The Public Interest Accountability Committee (PIAC) has advised the Ghana National Petroleum Corporation (GNPC) to stop granting loans to government, until a large portion of $318.09 million debt it owes is paid.
This follows the inability of the GNPC to realise its 2021 budgeted revenue from loans and guarantees of $126.68 million out of the accumulated debt owed the corporation by government and its agencies since 2011.
PIAC urged GNPC to double efforts at recovering loans to government and its agencies, to ensure that the corporation’s programmes did not suffer from non-implementation.
This recommendation was captured in PIAC’s Annual Report on the management and use of petroleum revenues for 2021, which was launched in Accra, yesterday.
The release of the 11th annual report is in fulfilment of Section 56 of the Petroleum Revenue Management Act (PRMA), 2011 (Act 815), which mandates PIAC to monitor and evaluate the management and use of Ghana’s petroleum revenue by the government and stakeholder institutions.
The report also indicated that as at the end of December 2021, GNPC had still not received payment of $50 million advanced to the Ministry of Finance (MoF) in 2014, for the construction of the Western Corridor roads, in the Atuabo Gas Processing Plant enclave, which was supposed to be paid in three months.
In the same year under review, the report said, the corporation spent $640,292.89 on the Maritime Boundary Special Project, resulting in cumulative expenditure of $11.85 million on maritime boundary-related activities, even though the Ghana Boundary Commission was responsible for such activities.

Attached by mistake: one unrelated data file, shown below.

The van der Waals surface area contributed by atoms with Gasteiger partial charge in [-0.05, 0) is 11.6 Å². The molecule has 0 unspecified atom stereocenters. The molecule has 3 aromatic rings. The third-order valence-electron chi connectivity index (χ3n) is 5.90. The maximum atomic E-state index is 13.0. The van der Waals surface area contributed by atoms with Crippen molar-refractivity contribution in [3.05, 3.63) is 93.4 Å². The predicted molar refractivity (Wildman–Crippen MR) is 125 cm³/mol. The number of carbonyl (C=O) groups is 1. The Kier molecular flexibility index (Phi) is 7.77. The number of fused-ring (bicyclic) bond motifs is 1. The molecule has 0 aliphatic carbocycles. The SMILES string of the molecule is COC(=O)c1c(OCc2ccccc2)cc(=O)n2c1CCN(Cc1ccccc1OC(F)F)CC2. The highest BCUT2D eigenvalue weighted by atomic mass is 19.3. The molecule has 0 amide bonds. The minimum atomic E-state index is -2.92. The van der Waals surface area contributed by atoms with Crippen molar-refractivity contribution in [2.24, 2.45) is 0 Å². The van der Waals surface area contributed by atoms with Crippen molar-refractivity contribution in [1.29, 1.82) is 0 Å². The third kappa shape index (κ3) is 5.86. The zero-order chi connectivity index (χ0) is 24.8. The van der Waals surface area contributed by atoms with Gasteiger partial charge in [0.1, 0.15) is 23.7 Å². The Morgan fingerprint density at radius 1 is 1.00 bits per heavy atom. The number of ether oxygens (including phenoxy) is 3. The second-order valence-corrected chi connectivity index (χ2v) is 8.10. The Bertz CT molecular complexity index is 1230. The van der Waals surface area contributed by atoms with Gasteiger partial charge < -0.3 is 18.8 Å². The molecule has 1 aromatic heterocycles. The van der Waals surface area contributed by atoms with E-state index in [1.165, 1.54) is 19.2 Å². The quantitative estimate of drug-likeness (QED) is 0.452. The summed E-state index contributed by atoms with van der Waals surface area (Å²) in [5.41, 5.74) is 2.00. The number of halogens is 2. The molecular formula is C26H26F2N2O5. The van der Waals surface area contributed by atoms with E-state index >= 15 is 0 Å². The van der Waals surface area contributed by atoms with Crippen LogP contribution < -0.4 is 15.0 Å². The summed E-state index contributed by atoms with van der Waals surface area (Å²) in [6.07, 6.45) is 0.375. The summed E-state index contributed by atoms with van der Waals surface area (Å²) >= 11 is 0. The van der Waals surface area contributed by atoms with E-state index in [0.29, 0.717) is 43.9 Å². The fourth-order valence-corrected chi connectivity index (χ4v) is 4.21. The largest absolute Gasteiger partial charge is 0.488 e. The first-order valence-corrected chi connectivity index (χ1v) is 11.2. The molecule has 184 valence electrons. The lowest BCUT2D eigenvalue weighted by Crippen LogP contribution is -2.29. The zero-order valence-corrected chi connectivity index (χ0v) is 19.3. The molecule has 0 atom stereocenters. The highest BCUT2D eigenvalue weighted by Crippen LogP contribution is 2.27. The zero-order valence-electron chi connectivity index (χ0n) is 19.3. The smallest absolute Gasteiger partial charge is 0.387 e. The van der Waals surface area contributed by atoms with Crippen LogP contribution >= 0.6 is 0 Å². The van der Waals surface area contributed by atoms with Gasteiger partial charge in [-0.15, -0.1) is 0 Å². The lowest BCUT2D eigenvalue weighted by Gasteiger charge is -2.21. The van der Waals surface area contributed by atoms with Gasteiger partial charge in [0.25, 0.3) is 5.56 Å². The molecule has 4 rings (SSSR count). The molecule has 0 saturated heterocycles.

“GNPC’s recurring expenditure on the Maritime Boundary Dispute and its related activities continues to raise issues with the corporation’s institutional roles and responsibilities”, the report said.
Presenting highlights of the report, the PIAC Chairman, Professor Kwame Adom-Frimpong, said for the first time since Ghana started receiving petroleum revenue in 2011, the District Assembly Common Fund (DACF), received GH¢32 million, following the 2019 decision of the Supreme Court in the case of Kpodo versus The Attorney-General.
However, he said, the disbursement made was 1.74 per cent of the ABFA, instead of the five per cent specified in the Supreme Court judgement and to this, the PIAC recommended that the judgement be implemented in full.
Prof. Adom-Frimpong said although the MoF made a disbursement of the Annual Budget Funding Amount (ABFA) to the DACF, there was no report on the utilisation of the amount.
On annual crude oil production, Prof. Adom-Frimpong said declined by 17.7 per cent from 66,926,806 barrels (bbls) in 2020 to 55,050,391 bbls in 2021, despite the rebound of economic activities in 2021, after the easing of COVID-19 restrictions.
That notwithstanding, he said, the total petroleum revenue increased by 17.5 per cent from $666 million in 2020 to US$783 million in 2021, due to higher crude oil prices.
A founding member of PIAC, Mrs Angela Peasah, who chaired the launch, urged the committee to consider including other areas like sustainable development goals in its deliberations on oil revenue use and management.
BY JONATHAN DONKOR